Then there’s Russia, the most perplexing aspect. Gazprom, Russia’s state-owned export monopoly, has reduced supply to Europe, arguing that it needed to fulfil domestic demand and replenish its stocks. A fire at the company’s massive Urengoy processing plant earlier this month also reduced output. However, there are allegations that Moscow has purposefully withheld supply in order to put pressure on Europe over its nearly built Nord Stream II pipeline. In July, the United States and Germany agreed to forgo sanctions over the pipeline in exchange for increased backing for Ukraine, which the pipeline is planned to bypass.
President Vladimir Putin cautioned Europe that once the present deal expires in 2024, it must declare how much Russian gas it wants through Ukraine, and that Kiev must demonstrate “goodwill” to keep the gas flowing. Because of the reduction in Russian shipments, European gas storage is at a decade low at a time when it should be building up in preparation for winter.
There will be some relief. LNG facilities will return from maintenance, and if October weather is mild, Europe may be able to fill its storage capacity in time. Winters in the Northern Hemisphere in 2021-2022 and 2022-2023 may still be subject to supply constraints. That is terrible news for the planet if it keeps coal burning in Europe and the United States while discouraging Asian countries from phasing out the filthy fuel. Gas from significant new LNG projects in the United States, Russia, Qatar, East Africa, and Australia is scheduled to enter the market in the mid-2020s. Competitive renewable energy will continue to cut into the power generation business, mainly in Europe and maybe the Middle East.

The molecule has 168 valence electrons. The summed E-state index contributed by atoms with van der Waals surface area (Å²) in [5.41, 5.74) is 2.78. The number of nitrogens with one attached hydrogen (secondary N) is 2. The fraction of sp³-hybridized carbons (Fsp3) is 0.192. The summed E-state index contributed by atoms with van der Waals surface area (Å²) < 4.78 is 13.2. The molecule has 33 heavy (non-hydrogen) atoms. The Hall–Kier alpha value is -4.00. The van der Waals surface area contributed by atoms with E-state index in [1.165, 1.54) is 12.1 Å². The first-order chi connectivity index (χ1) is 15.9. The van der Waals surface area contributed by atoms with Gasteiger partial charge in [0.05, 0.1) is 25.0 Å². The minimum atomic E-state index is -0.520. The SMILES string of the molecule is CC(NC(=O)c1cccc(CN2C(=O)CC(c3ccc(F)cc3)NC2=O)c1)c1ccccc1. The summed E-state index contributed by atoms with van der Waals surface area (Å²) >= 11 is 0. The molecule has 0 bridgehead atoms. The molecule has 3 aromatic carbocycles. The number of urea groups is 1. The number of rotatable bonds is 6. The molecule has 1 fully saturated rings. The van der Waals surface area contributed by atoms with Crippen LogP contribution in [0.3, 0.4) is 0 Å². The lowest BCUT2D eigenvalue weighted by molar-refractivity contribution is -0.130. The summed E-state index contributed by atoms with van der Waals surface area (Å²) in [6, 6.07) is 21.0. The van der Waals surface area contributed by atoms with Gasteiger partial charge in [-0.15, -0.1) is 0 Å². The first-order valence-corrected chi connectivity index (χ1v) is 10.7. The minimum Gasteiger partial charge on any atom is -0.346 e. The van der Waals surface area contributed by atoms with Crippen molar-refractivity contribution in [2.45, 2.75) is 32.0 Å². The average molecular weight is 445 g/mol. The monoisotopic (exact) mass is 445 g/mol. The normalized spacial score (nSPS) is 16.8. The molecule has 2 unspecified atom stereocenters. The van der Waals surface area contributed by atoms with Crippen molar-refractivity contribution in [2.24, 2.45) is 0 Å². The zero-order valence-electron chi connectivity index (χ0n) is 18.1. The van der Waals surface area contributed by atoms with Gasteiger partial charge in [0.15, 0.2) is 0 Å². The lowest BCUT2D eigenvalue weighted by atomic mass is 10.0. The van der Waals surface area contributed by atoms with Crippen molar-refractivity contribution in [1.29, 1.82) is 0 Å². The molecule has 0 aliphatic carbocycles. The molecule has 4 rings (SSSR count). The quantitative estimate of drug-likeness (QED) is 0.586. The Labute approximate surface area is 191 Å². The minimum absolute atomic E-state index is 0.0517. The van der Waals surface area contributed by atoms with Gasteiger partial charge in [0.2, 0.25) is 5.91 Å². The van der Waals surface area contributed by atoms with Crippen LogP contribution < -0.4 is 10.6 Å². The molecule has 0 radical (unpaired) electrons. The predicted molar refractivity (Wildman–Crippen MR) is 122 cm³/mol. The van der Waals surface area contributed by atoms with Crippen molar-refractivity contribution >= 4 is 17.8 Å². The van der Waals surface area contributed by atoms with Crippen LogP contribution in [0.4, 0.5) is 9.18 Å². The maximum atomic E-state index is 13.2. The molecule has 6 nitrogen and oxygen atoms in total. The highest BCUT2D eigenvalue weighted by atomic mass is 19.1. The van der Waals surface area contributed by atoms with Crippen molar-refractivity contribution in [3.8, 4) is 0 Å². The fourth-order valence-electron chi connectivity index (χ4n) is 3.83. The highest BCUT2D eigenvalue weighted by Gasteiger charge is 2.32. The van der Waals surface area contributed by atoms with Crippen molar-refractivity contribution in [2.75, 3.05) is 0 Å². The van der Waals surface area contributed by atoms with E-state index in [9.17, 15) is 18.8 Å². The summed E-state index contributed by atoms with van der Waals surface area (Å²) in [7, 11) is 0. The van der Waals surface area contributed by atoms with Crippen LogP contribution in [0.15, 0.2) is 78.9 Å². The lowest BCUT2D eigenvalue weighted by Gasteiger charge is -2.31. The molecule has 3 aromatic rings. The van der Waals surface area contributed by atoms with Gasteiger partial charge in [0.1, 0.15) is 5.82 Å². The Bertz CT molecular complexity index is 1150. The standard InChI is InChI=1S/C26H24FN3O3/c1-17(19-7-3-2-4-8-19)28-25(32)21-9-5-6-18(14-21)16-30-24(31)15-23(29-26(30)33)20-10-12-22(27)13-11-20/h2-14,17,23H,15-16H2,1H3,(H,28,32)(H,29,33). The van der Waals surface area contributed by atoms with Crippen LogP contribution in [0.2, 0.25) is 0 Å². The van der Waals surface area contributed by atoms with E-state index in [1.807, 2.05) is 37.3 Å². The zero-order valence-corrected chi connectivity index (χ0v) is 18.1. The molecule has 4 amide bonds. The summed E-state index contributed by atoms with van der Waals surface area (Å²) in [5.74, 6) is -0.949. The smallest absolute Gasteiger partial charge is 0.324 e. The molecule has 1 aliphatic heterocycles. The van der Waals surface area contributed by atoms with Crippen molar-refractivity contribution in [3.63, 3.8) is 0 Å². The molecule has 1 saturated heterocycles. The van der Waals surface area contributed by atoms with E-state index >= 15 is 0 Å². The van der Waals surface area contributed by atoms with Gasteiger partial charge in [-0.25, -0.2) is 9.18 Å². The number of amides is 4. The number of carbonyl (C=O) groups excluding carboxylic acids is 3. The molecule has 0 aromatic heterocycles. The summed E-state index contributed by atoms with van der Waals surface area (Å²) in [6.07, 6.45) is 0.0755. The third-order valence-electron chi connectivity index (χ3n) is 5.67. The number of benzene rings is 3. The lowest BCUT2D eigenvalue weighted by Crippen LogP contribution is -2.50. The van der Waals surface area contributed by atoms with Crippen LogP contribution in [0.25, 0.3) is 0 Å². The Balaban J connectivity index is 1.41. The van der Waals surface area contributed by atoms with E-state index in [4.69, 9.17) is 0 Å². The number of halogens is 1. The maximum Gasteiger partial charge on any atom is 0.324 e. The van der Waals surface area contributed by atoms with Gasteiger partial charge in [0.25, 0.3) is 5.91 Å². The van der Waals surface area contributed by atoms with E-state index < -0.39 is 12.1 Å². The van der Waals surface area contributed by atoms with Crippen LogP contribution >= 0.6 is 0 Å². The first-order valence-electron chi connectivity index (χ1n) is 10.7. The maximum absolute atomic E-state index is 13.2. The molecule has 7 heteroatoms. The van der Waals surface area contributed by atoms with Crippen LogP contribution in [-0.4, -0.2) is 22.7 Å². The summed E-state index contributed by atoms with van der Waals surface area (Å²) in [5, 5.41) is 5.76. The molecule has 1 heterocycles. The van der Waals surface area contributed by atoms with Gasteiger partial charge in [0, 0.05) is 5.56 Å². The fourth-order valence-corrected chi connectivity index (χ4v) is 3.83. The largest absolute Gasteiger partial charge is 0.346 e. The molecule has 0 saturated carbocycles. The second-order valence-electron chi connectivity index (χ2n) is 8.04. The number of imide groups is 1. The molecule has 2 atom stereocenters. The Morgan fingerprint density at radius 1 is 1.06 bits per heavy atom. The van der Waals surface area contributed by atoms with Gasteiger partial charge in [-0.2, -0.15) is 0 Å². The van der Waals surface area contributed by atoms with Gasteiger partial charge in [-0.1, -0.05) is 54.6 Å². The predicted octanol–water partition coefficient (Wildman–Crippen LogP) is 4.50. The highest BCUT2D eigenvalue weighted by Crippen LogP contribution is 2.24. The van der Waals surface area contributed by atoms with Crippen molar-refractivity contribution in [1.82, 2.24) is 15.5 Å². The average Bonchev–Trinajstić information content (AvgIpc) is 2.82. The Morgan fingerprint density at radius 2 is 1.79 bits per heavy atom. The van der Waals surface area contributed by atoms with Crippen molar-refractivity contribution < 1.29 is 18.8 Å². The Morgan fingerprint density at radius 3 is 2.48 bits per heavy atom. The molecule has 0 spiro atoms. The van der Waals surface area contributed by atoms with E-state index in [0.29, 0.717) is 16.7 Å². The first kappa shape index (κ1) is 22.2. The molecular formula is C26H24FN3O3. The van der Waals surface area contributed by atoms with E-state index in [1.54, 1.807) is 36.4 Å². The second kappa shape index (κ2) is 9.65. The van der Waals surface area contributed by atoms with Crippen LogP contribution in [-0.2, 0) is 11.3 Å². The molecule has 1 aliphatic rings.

Meeting climate objectives will be difficult unless companies and power stations install carbon capture and storage technologies. The creation of “blue” hydrogen, on the other hand, and the power requirements of electric cars, can be sources of increased demand. That is something for the future. For the time being, governments’ and consumers’ expectations of perpetually abundant and inexpensive gas have been rocked. However, with long-term demand and competition so uncertain, only the most daring enterprises will embark on large-scale new investments.